Will You Buy Your Health Care At Walmart?

Data via US Department of Commerce, Urban Institute, Aetna.

Healthcare is becoming a retail business. The exchanges created by the ACA (1) and other forces are making consumers responsible for choosing health plans and providers. Major retailers see this, and they are deepening their health care value add, becoming healthcare providers and more. Someday soon, when you launch your Bitcoin wallet on your smart watch to pay for a prescription, the salesperson will ask, “Do you want the insurance with that?”


Since World War II, when employer-sponsored health insurance became the principal way Americans access insurance, health care has been business-to-business. Employers choose health insurers, and increasingly insurers choose providers, who choose specialist providers. And that’s accepted because the employer pays the bill, or used to. Consumers did not know, or need to know, much about purchasing health care. The system told them what to do.

This is now changing fast, for three reasons.

1. The ACA subsidies on the exchanges will drive growth of direct (i.e., “retail”) purchase of health insurance from ~6 million Americans in 2013 to ~75 million in 2020. 15-20 million currently uninsured people will enter the retail market via the exchanges. And, many analysts expect that about 45 million people who are now on employer-sponsored plans will move to retail plans purchased on exchanges, usually with a stipend from the employer. Many who remain on employer-sponsored plans will buy health insurance on an employer-sponsored “private” exchange: the employer will give them a fixed allowance and an array of choices. In a short time the “retail” insurance market, which has been a niche, will become huge (see chart below).

Data via US Department of Commerce, Urban Institute, Aetna.

2. Consumers are becoming progressively more exposed to the cost of their health care. Employers are hollowing out health plans. High deductible plans are growing fast, now covering 15 million employees and families. Employers are moving to “defined contribution” health benefits: the employee receives a fixed amount of money to pay for health benefits and must cover any shortfall. The popular plans on the exchanges, bronze and silver, cover only 70% and 80% respectively of expected healthcare costs. When consumer have more skin in the game, they behave more like consumers.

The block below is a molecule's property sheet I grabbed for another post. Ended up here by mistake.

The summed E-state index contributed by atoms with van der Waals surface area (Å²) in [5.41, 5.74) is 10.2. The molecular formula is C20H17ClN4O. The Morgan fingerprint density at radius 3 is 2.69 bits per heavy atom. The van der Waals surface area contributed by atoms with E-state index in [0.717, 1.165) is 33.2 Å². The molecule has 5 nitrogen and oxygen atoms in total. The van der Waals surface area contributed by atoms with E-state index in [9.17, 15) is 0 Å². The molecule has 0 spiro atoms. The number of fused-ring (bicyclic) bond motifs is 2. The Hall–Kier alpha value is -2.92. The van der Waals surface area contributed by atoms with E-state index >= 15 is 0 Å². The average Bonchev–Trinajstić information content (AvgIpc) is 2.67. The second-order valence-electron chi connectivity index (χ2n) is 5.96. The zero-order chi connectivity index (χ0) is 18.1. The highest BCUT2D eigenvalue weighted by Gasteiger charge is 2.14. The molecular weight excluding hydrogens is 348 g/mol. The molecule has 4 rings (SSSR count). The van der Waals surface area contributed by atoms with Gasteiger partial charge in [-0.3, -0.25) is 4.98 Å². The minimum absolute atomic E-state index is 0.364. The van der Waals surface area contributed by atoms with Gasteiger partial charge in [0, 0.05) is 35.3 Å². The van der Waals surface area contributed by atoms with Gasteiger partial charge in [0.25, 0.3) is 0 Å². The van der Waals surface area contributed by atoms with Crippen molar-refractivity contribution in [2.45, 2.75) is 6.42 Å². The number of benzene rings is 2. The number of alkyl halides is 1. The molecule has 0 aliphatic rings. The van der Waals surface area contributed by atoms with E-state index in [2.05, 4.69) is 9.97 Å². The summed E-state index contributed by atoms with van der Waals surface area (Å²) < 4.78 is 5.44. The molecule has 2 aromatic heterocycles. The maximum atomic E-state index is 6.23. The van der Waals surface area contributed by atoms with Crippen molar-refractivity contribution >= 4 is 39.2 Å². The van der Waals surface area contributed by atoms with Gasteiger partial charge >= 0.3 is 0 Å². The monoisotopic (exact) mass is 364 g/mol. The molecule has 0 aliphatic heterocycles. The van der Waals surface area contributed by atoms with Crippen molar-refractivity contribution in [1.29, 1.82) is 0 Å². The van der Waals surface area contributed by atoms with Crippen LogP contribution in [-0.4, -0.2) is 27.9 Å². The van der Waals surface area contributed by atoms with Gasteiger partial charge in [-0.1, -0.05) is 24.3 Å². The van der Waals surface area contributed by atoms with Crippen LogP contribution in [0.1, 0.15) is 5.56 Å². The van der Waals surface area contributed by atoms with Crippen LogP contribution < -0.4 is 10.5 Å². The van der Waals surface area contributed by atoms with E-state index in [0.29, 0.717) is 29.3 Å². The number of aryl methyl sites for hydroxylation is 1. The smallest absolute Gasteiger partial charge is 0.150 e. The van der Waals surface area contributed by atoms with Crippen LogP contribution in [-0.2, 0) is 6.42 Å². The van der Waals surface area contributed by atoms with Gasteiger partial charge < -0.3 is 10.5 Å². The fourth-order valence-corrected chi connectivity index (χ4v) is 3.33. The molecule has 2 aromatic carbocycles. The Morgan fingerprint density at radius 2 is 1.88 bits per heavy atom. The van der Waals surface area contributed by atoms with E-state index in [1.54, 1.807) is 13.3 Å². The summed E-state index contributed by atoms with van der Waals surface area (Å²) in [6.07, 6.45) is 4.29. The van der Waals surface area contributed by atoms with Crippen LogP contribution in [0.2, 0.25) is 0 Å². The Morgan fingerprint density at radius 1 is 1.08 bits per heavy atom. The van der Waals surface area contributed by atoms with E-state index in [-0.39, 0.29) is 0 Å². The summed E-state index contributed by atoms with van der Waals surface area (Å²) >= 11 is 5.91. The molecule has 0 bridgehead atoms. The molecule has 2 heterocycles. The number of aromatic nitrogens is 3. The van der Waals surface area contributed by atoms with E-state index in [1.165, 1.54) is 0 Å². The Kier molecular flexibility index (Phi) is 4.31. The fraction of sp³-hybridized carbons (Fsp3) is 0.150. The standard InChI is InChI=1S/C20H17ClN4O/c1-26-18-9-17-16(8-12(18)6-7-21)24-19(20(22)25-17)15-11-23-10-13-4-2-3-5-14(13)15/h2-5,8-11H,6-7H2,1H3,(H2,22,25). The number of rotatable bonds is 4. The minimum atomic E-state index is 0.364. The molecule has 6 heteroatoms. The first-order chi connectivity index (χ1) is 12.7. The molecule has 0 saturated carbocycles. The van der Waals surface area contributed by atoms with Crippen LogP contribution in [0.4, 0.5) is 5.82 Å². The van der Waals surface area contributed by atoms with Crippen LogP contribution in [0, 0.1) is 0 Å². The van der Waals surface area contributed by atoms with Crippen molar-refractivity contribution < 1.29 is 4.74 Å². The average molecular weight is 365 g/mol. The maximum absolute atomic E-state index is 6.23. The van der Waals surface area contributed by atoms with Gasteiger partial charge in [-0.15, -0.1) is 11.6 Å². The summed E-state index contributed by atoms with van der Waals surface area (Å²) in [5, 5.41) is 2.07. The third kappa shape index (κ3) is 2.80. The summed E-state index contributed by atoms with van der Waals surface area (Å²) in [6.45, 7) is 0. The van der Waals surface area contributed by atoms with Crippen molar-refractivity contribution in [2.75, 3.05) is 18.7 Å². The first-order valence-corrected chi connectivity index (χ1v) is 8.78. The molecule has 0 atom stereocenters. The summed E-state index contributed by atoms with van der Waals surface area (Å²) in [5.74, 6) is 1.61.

3. Retailers are moving up the healthcare pyramid. Walgreens and CVS (2) are aggressively growing their networks of in-store clinics. CVS took the big step last week of removing tobacco products from its stores. Why? Because it’s strategy is to be a healthcare company, not a discount retailer (and selling tobacco is not consistent with healthcare).

Three forces drive the opportunity for retailers. Primary care doctors are in short supply due to decades of neglect and rapid growth in the insured population; drug store clinics staffed by nurse practitioners can help fill the gap. Improved information technology (“the cloud”) makes it possible to deliver healthcare in multiple locations and pull the information together when needed. And a big, growing market attracts the major retailers: as CVS CEO Larry Merlo said at the JP Morgan conference, “We’re going to get a bigger share of a bigger pie.”

4. Government funded healthcare is growing, too, and ironically that also leads to “retailization”. While Medicaid is becoming a top-down managed program that offers clients little choice, Medicare Parts A , B, and D are “retail” in many ways. Consumers can choose almost any provider, and they choose from a vast array of commercial Medicare-supplement and Medicare Part D insurance products. Medicare.gov offers a useful “exchange” web site that helps consumers choose (3). Medicare Part D is a complex on-line shopping experience: dozens of offerings and fairly complex analysis to determine which plan is best on the basis of each individual’s medication needs. Medicare Advantage (Part C) is a managed program once you enroll, but it too has many plan offerings among which consumers have to choose. Anyone who has clicked the button for “more information” on a Medicare web site and given a phone number knows that this is a direct-to-consumer marketing business: the phone calls never stop.

We will all need to become smarter healthcare consumers, and we will need help to do that: information, shopping tools, ways to track health care spending (a healthcare equivalent to Quicken/Mint?), tools to monitor our health status and communicate with our providers. Employers need tools to enable “retailization” of health care: platforms for private health exchanges, platforms for employer-sponsored healthcare savings accounts, cloud services to link these platforms and integrate the data, etc. This creates many opportunities for big and small companies alike. And just about everyone in the healthcare ecosystem needs to consider how this shift in buying behavior, distribution channels, and value added structure will affect them.

So we’re entering into a new era of retail healthcare. Drug chains are embracing this market, and insurers are charging in too (the silver lining for them is much higher value added per customer versus self-insured corporate plans). It can’t be long before Walmart rolls out a retail health plan. But I’m not ready for that.